The MIT Cheetah II is a unique research platform that enables the study of dynamic locomotion capabilites in an experimental robot. Previous work on the MIT Cheetah I robot and optimal actuator design have come together to enable efficient running in this new machine at speeds from 0-6.4 m/s. Extensions to the running controller have enabled the robot to execute mild running turns and to autonomously jump of obstacles. The video below showcases many of the recently developed capabilites of the Cheetah II.
High-Speed Running Control Through Impulse Scaling
Control of high-speed running uses a fundamental concept of momentum balance as a guiding principle to shape the propreties of the gait across speeds. As shown in the figure below, the Cheetah pushses off the ground harder in shorter periods of stance, in order to balance the vertical impulse delivered through gravity over the stride. Additional feedback control is layered on top of these force profiles to balance the robot as it runs. The focus on these fundamental principles, realized through high-performance force-control, enables the Cheetah to run both in the laboratory and across rougher terrain outside.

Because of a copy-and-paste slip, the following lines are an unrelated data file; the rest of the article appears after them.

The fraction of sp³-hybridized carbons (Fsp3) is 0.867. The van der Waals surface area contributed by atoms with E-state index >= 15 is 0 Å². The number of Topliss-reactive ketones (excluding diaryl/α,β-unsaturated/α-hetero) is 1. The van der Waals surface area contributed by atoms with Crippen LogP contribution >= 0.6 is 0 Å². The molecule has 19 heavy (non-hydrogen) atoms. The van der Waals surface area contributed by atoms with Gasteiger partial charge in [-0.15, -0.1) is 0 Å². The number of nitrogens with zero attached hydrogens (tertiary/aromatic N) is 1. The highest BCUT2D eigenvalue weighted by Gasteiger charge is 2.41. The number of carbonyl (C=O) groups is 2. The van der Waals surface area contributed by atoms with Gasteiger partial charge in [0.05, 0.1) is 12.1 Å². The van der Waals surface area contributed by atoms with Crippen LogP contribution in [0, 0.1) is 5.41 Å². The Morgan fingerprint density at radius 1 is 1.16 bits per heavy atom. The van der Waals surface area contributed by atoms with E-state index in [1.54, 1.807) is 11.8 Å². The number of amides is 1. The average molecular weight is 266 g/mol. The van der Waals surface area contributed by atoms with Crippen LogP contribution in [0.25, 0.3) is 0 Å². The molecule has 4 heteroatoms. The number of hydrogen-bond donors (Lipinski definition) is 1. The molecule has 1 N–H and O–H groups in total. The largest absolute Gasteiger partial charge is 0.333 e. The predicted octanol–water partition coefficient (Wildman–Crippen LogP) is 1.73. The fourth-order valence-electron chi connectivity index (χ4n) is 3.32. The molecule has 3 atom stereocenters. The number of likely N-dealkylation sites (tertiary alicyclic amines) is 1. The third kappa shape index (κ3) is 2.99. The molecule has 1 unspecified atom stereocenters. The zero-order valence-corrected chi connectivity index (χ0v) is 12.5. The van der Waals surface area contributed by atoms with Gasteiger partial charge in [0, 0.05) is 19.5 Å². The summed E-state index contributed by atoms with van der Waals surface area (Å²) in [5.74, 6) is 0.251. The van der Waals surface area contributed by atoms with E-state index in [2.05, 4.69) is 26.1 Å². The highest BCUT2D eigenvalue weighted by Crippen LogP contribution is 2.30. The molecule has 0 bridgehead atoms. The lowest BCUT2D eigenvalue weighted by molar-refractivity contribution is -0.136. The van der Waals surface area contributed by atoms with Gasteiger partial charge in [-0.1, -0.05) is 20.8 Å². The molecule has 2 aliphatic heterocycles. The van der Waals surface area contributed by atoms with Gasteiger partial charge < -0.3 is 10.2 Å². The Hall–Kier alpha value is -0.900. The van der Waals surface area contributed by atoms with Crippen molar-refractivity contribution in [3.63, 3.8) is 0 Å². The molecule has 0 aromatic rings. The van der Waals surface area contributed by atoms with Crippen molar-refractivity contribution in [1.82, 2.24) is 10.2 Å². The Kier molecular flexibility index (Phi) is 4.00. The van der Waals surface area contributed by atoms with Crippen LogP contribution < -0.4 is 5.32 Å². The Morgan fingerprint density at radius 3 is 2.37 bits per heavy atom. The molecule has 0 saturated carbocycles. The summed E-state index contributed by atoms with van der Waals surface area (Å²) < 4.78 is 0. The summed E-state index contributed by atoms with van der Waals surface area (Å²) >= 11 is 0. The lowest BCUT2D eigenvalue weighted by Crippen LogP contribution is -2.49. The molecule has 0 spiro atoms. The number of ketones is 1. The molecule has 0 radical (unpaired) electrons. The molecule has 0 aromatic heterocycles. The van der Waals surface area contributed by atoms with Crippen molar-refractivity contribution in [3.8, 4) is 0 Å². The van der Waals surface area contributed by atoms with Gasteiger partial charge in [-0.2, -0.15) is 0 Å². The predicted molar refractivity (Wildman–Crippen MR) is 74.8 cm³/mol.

More recently, the cheetah has demonstrated the capability to autonomously detect and jump over obstacles as it runs. The Cheetah can jump over obstacles up to 40cm in height (80% of leg length) while running at 2.5 m/s. The cheetah is able to take advantage of its speed and momentum to dynamically clear terrain obstacles that are well beyond the capabilites of previous legged machines that moved more statically. The video below describes some of the main algorithms that have been used to acheive this feat.
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